An investment in an interval fund is not suitable for investors who need certainty about their ability to access all of the money they invest in the short term. Before investing in an interval fund, investors should be knowledgeable to the  risks associated with the investment vehicle, including the liquidity risks discussed herein, and the risk that the fund’s ability to be fully invested and achieve its investment objective may be affected by the need to fund repurchase obligations. In addition, investors should be aware of the risks associated with the types of securities that the fund may invest, and the fees and costs associated with investing in an interval fund which may be significantly greater than those of other fund structures. Investors should fully read all of the fund’s available information, including its prospectus and most recent shareholder report, and consult with their financial advisors about the suitability of an interval fund in their portfolios.

How do interval funds compare to typical closed-end funds?

Interval funds are classified as closed-end funds, but differ in several ways from exchange-listed closed-end funds:

  • Traditional closed-end funds are typically issued through a one-time initial public offering and trade on an exchange, while interval funds are continuously offered and are not listed on an exchange.    
  • Listed closed-end funds may trade at a premium or discount to their NAV, while interval funds are priced at the fund’s daily NAV.
  • Shares of listed closed-end funds are continually traded throughout the day, whereas shares of an interval fund may only be redeemed periodically (e.g. quarterly) according to the fund’s repurchase schedule.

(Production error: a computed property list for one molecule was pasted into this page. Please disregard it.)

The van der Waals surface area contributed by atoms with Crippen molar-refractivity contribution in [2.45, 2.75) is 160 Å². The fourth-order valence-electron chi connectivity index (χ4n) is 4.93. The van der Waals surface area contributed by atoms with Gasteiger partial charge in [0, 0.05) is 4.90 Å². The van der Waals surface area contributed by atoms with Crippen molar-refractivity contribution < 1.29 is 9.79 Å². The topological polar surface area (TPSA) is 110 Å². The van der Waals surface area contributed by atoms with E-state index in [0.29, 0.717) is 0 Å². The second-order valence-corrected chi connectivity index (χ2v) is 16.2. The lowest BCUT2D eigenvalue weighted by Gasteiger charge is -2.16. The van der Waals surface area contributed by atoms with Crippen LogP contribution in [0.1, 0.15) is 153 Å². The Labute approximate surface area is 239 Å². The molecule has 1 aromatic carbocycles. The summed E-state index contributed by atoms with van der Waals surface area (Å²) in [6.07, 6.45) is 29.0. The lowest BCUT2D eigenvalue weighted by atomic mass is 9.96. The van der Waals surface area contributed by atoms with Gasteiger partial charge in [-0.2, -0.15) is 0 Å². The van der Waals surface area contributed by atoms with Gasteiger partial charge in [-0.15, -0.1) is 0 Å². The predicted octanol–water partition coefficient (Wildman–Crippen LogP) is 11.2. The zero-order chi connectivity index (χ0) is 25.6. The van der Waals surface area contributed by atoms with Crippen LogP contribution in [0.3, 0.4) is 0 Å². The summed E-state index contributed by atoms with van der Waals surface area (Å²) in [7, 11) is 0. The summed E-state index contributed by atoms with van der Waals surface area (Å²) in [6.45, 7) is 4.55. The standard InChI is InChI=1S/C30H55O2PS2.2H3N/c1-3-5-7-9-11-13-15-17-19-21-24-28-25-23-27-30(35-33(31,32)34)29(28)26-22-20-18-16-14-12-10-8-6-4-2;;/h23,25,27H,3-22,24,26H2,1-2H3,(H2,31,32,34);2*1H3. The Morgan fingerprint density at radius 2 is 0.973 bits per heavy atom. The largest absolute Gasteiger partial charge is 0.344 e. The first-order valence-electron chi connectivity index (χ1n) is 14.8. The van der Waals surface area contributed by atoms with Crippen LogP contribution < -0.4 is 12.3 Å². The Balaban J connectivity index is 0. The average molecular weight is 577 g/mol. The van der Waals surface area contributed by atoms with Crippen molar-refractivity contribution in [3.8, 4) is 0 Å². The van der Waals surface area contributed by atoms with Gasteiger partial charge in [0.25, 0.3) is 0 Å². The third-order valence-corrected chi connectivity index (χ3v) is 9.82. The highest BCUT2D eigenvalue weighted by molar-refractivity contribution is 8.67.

How do investors redeem shares of an interval fund?

  • An interval fund is required to repurchase at least 5% of its shares on a periodic basis.
  • In order to redeem shares, shareholders submit repurchase requests in advance of the “repurchase date.”
  • The fund will mail a repurchase notice to shareholders that outlines the details of the repurchase process, including the date by which requests must be made, and the actual repurchase date.
  • If repurchase requests exceed 5% of the fund’s outstanding shares, the fund may redeem shares on a pro rata basis.

What is the timing of a Repurchase Offer?

An interval fund’s repurchase offer deadline can be no less than 21 days from the date that the fund sends the repurchase notice to its shareholders. Shareholders are permitted to withdraw or modify their repurchase request up until, but not after, the repurchase request deadline. Interval funds must file a copy of the notice with the SEC within three days after sending it to shareholders.

 

Chart 1: Sample Repurchase Offer Timeline

Source: Lord Abbett.

 

Note About Risk: An investment in an interval fund should be considered speculative and involves a high degree of risk, including the risk of a loss of some or all of the amount invested.

Past performance is no guarantee of future results.

This material is provided for general and educational purposes only. The examples provided are for illustrative purposes only, and are not indicative of any particular investor situation.

The information provided herein is not directed at any investor or category of investors and is provided solely as general information about our products and services and to otherwise provide general investment education.  No information contained herein should be regarded as a suggestion to engage in or refrain from any investment-related course of action as Lord, Abbett & Co LLC (and its affiliates, “Lord Abbett”) is not undertaking to provide impartial investment advice, act as an impartial adviser, or give advice in a fiduciary capacity with respect to the materials presented herein. If you are an individual retirement investor, contact your financial advisor or other non-Lord  Abbett fiduciary about whether any given investment idea, strategy, product, or service described herein may be appropriate for your circumstances.